For forty years, as the Jewish ancestors traversed the Sinai Desert, following the Exodus from Egypt, miraculous “clouds of glory” surrounded and hovered over them, shielding them from the dangers and discomforts of the desert. Ever since, we remember G‑d’s kindness and reaffirm our trust in His providence by dwelling in a sukkah — a hut of temporary construction with a roof covering of branches–for the duration of the Sukkot festival (on the Jewish calendar Tishrei 15-21). For seven days and nights, we eat all our meals in the sukkah and otherwise regard it as our home.
Another Sukkot observance is the taking of the Four Kinds: an etrog (citron), a lulav (palm frond), three hadassim (myrtle twigs) and two aravot (willow twigs). On each day of the festival (excepting Shabbat), we take the Four Kinds, recite a blessing over them, bring them together in our hands and wave them in all six directions: right, left, forward, up, down and backward. Our sages in the midrash tell us that the Four Kinds represent the various types and personalities that comprise the community of Israel, whose intrinsic unitywe emphasize on Sukkot.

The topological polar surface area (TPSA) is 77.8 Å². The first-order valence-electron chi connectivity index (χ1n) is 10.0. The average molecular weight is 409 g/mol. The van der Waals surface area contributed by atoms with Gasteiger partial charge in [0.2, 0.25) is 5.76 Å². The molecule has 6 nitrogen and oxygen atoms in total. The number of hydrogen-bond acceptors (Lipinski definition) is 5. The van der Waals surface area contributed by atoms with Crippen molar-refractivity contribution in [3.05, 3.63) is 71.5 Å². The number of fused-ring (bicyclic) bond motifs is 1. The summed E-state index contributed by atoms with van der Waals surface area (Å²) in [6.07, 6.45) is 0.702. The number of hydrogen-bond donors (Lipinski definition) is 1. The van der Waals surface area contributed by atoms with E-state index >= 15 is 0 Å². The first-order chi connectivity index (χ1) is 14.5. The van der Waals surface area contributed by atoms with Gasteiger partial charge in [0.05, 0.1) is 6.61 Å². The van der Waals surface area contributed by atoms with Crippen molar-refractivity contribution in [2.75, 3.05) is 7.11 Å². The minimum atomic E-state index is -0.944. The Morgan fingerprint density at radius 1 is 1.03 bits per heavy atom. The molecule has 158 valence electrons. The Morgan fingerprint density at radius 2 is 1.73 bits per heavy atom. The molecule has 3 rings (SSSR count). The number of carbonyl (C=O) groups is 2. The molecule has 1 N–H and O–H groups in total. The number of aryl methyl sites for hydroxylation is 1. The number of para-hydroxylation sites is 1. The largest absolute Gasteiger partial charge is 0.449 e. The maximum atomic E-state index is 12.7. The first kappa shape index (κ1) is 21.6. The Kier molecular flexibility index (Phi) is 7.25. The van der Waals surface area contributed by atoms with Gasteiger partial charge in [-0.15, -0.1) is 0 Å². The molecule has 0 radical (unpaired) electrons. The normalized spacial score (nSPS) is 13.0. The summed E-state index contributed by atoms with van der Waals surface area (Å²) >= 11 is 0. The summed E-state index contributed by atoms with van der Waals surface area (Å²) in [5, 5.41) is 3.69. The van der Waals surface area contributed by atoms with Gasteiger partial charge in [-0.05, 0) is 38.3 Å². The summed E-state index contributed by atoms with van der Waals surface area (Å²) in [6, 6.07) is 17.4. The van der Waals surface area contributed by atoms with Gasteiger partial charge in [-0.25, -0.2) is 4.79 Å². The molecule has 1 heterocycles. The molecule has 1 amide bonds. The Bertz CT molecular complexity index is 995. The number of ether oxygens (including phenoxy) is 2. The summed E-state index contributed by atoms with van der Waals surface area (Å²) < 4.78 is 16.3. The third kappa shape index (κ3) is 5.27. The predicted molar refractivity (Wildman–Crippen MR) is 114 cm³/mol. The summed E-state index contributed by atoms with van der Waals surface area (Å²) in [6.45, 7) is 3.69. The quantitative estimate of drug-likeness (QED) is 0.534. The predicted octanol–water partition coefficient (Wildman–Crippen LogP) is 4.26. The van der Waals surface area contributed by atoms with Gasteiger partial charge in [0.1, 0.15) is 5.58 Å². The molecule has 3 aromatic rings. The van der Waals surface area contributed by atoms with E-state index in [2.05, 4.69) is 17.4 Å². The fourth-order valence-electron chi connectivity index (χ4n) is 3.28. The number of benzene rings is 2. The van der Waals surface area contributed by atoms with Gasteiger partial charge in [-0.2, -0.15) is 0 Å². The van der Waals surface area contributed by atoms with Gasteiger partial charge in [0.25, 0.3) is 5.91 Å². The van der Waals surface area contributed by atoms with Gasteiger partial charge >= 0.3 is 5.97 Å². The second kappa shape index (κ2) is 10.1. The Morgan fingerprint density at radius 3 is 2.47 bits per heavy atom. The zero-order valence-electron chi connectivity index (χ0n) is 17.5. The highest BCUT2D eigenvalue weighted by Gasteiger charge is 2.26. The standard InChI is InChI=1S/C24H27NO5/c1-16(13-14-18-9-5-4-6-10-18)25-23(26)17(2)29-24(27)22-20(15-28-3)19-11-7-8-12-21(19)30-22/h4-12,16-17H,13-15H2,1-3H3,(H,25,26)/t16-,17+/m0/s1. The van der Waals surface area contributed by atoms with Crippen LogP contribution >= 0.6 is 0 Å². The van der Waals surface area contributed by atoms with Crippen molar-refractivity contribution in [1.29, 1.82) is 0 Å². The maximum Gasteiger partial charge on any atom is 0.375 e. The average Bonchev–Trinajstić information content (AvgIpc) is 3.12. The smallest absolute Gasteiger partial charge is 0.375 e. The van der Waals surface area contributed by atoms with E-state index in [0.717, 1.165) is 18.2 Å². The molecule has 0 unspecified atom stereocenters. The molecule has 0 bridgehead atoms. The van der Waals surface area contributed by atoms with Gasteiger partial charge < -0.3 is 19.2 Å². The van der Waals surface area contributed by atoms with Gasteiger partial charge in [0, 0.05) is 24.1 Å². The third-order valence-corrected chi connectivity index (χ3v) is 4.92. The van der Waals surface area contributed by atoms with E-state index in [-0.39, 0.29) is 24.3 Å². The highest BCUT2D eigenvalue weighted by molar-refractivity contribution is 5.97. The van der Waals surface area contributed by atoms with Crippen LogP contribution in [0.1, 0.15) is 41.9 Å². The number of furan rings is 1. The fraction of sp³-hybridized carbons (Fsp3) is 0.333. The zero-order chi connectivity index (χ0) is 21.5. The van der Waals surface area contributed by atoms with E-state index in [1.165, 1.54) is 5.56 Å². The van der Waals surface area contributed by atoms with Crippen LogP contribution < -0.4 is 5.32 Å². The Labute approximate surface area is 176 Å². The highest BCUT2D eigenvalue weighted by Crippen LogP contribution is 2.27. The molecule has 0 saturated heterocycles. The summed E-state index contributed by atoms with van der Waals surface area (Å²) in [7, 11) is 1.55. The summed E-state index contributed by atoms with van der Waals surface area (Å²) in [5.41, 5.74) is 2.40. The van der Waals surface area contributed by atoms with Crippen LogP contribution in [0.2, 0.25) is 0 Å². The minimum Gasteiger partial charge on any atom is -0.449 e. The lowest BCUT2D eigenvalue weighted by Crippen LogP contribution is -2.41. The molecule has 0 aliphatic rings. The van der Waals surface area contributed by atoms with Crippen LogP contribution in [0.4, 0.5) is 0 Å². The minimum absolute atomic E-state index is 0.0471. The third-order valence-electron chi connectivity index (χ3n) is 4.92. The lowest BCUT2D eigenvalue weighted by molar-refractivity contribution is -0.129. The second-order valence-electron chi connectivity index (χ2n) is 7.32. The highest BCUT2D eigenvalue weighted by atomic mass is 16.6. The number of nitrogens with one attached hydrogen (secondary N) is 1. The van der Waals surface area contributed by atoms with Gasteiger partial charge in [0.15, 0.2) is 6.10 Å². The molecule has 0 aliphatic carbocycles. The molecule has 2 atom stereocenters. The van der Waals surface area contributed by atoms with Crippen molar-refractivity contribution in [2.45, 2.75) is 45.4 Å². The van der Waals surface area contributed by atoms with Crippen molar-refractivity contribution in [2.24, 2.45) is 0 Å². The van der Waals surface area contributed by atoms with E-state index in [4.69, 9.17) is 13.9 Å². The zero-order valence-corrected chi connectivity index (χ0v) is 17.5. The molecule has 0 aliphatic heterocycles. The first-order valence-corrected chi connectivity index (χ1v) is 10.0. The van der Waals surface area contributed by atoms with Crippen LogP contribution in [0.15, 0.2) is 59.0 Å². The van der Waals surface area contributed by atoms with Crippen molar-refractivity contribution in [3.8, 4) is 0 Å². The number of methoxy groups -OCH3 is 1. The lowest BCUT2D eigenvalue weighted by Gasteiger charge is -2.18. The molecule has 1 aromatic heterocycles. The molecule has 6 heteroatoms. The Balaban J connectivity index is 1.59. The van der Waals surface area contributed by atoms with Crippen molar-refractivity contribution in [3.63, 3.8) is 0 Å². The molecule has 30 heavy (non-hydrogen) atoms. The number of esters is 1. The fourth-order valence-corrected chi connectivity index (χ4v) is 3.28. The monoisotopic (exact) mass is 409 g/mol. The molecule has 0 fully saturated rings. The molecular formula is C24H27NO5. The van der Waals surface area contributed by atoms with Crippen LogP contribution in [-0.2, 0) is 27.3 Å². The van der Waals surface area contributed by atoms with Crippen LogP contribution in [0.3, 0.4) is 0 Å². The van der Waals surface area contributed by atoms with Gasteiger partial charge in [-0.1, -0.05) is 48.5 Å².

Sukkot is also called The Time of Our Joy; indeed, a special joy pervades the festival. nightly Water-Drawing Celebrations, reminiscent of the evening-to-dawn festivities held in the Holy Temple in preparation for the drawing of water for use in the festival service, fill the synagogues and streets with song, music and dance until the wee hours of the morning.
The seventh day of Sukkot is called Hoshaana Rabbah (“Great Salvation”) and closes the period of Divine judgment begun on Rosh Hashanah. A special observance is the aravah–the taking of a bundle of willow branches.